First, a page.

Spring has come relatively early to the Keweenaw as temperatures have risen and snow has melted much sooner than usual. It’s safe to say that no one was expecting winter to come to a close so soon in the year. While the warm temperatures of this past weekend were enjoyable, an early thawing season can have detrimental effects on the ecosystem around us. Due to climate change and rising global temperatures, there has been a shift in when winter starts and ends. The spring thaw and the fall frost have crept into the usual winter months and have had many impacts on ecosystems and human society already, with more drastic changes projected to come.
One of the effects of global warming is a longer growing season. Because the winter months are growing shorter on both ends, plants can start growing earlier and die later in the year than before. This could mean more successful crop yields. However, the earlier start in the thawing season often means more fluctuating temperatures than before. If there is an especially warm week early in the year, plants may start developing buds and blossoms that will inevitably die when the temperature drops much colder later on. Any frosts during the night that might follow that warm week would damage the growing, sensitive plants. Additionally, a warmer year in general means a longer allergy season and increased pests and insects during the course of the year. A higher number of insects could also damage plants and work against the benefits of the longer growing season.
Global warming can also have many effects on animals and their yearly cycles. Migration and hibernation are two routines that some animals go through every year to regulate their bodies and natural systems. For example, warmer temperatures can cause hibernating animals like bears to wake up earlier than usual in the season. Waking up earlier means that the animal would have to search for food that is likely not there because it has not matured enough to begin producing fruit. The bear’s fat stores would be used up much faster in its awake state rather than being used up gradually during hibernation and would give the bear a much harsher reality to deal with. Birds’ migration patterns have also been largely affected by rising temperatures. Around 58 percent of birds have shifted their destinations north. Migrating species use many different habitats to regulate the food and energy they need to travel north, so changing ecosystems can often leave the birds with not enough energy when they finally reach their destination. This leads to lower reproduction rates and endangerment of these migrating species.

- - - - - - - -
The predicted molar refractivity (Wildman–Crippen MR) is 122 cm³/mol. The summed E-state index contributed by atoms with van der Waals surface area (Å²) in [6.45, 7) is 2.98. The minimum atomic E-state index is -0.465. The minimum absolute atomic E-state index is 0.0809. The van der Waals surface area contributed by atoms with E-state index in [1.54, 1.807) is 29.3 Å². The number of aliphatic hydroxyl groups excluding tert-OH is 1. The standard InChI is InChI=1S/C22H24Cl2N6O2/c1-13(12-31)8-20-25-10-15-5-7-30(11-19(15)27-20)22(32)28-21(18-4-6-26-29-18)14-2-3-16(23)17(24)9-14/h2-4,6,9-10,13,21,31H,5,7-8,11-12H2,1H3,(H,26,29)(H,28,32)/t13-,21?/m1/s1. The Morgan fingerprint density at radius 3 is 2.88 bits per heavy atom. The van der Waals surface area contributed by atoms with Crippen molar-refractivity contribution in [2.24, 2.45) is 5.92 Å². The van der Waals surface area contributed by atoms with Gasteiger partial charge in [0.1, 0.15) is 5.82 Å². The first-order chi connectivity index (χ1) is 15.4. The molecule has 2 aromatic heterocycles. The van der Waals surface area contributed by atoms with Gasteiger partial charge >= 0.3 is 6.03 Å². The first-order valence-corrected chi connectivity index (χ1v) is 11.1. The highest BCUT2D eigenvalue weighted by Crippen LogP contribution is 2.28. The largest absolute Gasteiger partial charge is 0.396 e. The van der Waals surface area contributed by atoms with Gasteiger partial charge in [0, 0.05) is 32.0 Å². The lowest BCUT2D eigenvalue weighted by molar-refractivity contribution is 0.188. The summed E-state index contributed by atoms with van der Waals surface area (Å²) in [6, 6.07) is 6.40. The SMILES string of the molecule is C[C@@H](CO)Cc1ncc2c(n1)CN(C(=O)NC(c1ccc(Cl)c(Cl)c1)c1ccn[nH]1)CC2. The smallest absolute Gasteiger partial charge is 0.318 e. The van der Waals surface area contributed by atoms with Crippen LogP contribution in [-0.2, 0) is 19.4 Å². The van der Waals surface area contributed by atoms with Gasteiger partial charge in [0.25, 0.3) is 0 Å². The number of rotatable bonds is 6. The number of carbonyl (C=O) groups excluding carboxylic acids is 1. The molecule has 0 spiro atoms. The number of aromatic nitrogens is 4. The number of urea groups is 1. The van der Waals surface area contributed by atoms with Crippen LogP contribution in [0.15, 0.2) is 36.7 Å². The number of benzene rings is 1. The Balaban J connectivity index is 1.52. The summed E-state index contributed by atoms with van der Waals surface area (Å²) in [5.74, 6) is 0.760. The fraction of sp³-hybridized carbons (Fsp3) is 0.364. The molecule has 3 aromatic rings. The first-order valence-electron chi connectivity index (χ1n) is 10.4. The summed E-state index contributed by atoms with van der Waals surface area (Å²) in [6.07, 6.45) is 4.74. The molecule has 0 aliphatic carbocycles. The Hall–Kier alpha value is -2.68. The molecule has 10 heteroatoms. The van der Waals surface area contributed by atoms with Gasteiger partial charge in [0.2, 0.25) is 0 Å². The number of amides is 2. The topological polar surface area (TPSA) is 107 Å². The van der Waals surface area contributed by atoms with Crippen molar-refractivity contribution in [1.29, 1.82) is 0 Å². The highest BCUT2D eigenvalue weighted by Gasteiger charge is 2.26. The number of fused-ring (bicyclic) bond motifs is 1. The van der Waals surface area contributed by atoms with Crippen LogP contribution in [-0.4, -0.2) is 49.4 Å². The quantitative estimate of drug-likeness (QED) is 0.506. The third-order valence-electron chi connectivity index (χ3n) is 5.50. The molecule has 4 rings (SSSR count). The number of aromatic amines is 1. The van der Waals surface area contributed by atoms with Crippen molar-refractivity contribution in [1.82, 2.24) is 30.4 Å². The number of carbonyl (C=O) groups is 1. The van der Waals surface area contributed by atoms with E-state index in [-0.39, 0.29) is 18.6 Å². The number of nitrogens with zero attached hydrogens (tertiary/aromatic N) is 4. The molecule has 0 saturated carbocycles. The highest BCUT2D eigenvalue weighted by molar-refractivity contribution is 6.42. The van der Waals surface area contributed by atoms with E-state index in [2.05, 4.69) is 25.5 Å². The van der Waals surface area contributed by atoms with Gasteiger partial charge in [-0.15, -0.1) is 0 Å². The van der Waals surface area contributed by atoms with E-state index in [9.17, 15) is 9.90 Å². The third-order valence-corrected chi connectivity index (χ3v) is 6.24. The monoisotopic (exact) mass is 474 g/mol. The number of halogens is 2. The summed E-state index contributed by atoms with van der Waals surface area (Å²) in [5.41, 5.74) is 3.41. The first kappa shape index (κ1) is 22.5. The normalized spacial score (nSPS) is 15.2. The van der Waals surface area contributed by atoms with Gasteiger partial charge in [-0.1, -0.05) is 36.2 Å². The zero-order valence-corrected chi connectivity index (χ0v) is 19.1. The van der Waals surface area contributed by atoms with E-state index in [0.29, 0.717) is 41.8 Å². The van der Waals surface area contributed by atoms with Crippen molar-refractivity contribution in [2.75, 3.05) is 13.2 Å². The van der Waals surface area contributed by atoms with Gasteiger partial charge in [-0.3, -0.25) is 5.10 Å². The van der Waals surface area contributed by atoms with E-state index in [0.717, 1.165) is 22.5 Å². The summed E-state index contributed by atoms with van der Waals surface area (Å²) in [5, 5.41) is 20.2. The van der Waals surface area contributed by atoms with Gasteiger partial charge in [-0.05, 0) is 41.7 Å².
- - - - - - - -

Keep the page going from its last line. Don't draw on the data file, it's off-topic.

There are not many ways to reduce the effects that rising temperatures have already had on the environment and the ecosystems around us already, but there are ways to adjust to this change. Land trusts have begun introducing more plants into ecosystems to diversify the habitat and provide the native animals more food sources. Conservation agencies have also begun introducing new technologies to help measure and record climate change effects in order to stay ahead of the rise in temperature. New technology can also help scientists prevent different species from becoming endangered. Corporations implementing plans to reduce carbon emissions can also help slow down the rate of global warming. Ultimately, an exchange of ideas and cooperation in the fight against climate change will benefit local ecosystems and help the flora and fauna of the Earth to continue flourishing.